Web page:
By Gary Jobson, President
National Sailing Hall of Fame
The anticipation around the waterfront in San Francisco is building in advance of the Louis Vuitton Cup Semi-final series scheduled to start on Tuesday August 6. At this writing no one has any idea whether Artemis Racing or Luna Rosa will advance to the final against Emirates Team New Zealand? The only known answer to this question is one team will advance; the other will be eliminated.
So far it has been an uneven summer for both Artemis Racing and Luna Rosa. The tragic capsize by Artemis Racing on May 9 was a big set back for this team. Since that time the squad has worked hard to get their new boat on the water. Over the past several days their boat has been seen training on San Francisco Bay in a variety of wind conditions. They appear to be making progress. During several unofficial scrimmage races against Oracle Team USA, the Swedish entry has shown good boat speed. It is unclear whether Artemis Racing will be as fast as the Italians, who have been racing against Emirates Team New Zealand over the past month. In those races the Kiwis have easily sailed away from the Italians.
Losing can have benefits. The Italians certainly learned from every race. Some of their problems seem to be boat handing related. In this area they can improve with practice. Certainly the upcoming races with the Swedish team will be helpful to both boats. There is no substitute for intense competition in any sport. With so little time on the water both teams will play their way into shape before meeting the well-prepared Kiwis.
While Emirates Team New Zealand has looked impressive in their races against Luna Rosa, they have a problem. They only have one boat out on the water. It is difficult to make big improvements sailing by yourself. Everything changes when there are two boats on the water. New Zealand will not have that opportunity until August 17 when the best of 13 race Louis Vuitton Cup final begins. Meanwhile the defender, Oracle Team USA, has two boats on the water almost every day. The in-house competition is an important training platform for the USA team. There has been no real testing between the USA and NZL teams which, I am sure, keeps both teams in the dark about their potential performance should they meet in the America's Cup on September 7.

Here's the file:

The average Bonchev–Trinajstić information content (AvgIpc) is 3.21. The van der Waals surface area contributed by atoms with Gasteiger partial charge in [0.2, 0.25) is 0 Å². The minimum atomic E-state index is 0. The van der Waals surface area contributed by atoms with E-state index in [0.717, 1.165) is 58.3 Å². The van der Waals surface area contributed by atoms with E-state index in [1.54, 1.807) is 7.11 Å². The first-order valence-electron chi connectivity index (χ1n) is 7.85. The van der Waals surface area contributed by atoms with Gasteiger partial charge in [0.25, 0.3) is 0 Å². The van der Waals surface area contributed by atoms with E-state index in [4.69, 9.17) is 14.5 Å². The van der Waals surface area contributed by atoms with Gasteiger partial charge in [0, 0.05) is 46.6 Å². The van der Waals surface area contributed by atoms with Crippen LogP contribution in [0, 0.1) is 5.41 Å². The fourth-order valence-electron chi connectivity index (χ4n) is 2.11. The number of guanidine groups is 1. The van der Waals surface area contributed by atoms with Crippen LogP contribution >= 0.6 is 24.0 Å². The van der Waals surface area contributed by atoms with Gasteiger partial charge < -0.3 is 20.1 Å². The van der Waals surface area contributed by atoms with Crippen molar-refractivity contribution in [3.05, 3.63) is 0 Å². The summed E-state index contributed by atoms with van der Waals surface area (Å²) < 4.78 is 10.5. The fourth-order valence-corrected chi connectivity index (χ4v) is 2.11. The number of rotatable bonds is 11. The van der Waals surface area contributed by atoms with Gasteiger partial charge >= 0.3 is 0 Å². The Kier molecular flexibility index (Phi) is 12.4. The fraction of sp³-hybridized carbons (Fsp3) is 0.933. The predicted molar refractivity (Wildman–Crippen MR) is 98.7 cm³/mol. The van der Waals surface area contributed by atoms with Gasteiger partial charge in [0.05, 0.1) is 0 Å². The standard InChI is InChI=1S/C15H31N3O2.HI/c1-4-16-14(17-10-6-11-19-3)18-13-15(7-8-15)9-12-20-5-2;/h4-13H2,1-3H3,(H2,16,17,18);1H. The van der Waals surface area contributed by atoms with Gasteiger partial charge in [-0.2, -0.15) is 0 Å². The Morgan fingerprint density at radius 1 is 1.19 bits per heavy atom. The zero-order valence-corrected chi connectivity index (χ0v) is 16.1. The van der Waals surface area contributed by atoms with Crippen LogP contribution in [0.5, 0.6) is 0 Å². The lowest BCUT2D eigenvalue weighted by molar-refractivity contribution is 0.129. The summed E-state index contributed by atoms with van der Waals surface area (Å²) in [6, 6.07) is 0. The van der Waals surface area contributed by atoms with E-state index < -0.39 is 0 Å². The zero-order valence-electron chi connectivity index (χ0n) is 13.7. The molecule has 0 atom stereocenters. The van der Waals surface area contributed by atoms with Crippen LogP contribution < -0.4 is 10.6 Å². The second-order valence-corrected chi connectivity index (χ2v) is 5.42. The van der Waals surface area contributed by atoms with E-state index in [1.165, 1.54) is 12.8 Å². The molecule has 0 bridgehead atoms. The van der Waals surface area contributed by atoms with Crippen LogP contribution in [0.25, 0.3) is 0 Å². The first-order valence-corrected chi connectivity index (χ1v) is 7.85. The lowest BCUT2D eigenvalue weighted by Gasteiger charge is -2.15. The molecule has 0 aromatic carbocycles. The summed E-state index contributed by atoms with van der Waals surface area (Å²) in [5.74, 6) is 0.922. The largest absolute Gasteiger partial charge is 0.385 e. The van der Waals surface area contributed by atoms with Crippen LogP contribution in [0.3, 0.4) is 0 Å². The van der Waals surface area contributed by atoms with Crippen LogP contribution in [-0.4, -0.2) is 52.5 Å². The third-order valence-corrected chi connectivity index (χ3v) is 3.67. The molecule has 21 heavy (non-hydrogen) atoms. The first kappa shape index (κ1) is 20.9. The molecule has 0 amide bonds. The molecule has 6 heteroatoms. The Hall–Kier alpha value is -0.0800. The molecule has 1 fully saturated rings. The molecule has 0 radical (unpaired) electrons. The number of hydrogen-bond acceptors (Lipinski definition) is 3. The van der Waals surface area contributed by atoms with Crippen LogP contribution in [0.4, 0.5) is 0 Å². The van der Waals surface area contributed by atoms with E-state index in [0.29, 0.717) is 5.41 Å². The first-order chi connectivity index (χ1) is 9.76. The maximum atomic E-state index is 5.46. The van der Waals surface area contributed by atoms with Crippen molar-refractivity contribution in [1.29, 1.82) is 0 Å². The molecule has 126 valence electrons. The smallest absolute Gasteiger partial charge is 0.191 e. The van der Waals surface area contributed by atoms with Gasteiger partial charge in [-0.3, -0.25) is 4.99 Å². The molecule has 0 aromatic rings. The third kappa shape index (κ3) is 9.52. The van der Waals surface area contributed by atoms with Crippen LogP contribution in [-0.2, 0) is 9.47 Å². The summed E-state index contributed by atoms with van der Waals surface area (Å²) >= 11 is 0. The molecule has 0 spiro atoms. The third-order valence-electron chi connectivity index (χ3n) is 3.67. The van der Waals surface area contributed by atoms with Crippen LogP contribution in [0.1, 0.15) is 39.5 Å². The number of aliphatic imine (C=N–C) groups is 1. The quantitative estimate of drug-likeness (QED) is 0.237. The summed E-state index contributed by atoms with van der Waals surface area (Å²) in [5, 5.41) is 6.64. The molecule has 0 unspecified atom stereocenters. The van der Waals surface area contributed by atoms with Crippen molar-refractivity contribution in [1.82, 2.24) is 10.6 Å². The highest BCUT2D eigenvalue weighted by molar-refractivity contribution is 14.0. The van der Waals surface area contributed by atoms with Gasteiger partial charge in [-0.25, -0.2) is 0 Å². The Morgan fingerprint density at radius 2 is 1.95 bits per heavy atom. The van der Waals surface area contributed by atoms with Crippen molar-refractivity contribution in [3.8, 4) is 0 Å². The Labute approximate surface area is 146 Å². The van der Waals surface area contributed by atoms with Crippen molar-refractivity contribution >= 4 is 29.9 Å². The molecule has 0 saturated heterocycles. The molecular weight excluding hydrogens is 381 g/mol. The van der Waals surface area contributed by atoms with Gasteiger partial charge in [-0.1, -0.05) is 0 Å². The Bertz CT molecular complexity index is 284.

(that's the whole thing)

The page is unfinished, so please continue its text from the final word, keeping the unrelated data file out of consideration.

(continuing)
The AC 72 foot catamarans are new for everyone. Every day the teams learn something new. One of the big questions for team managers is when to make changes to a boat. The whole concept is to sail faster, but the history of sailing shows that America's Cup teams sometimes make progress and sometimes take a step backwards. There is a long history of designers making mistakes. In 1962, for example, Neferetti was winning the early trials. Skipper and designer Ted Hood decided to add ballast for the August trials. Unfortunately, for his team the wind went light in August. Neferetti was too heavy and lost. This kind of story will certainly be in the minds of the designers here in San Francisco too. On the other side of the equation there are many stories about America's Cup teams that have made late improvements that ended up making the difference. The pressure will be on to make good decisions every day. For all fans of the America's Cup it will be great fun to watch how each team responds to their performance on the water. You can be sure that every sailor, designer and manager will be working hard to make the correct choice.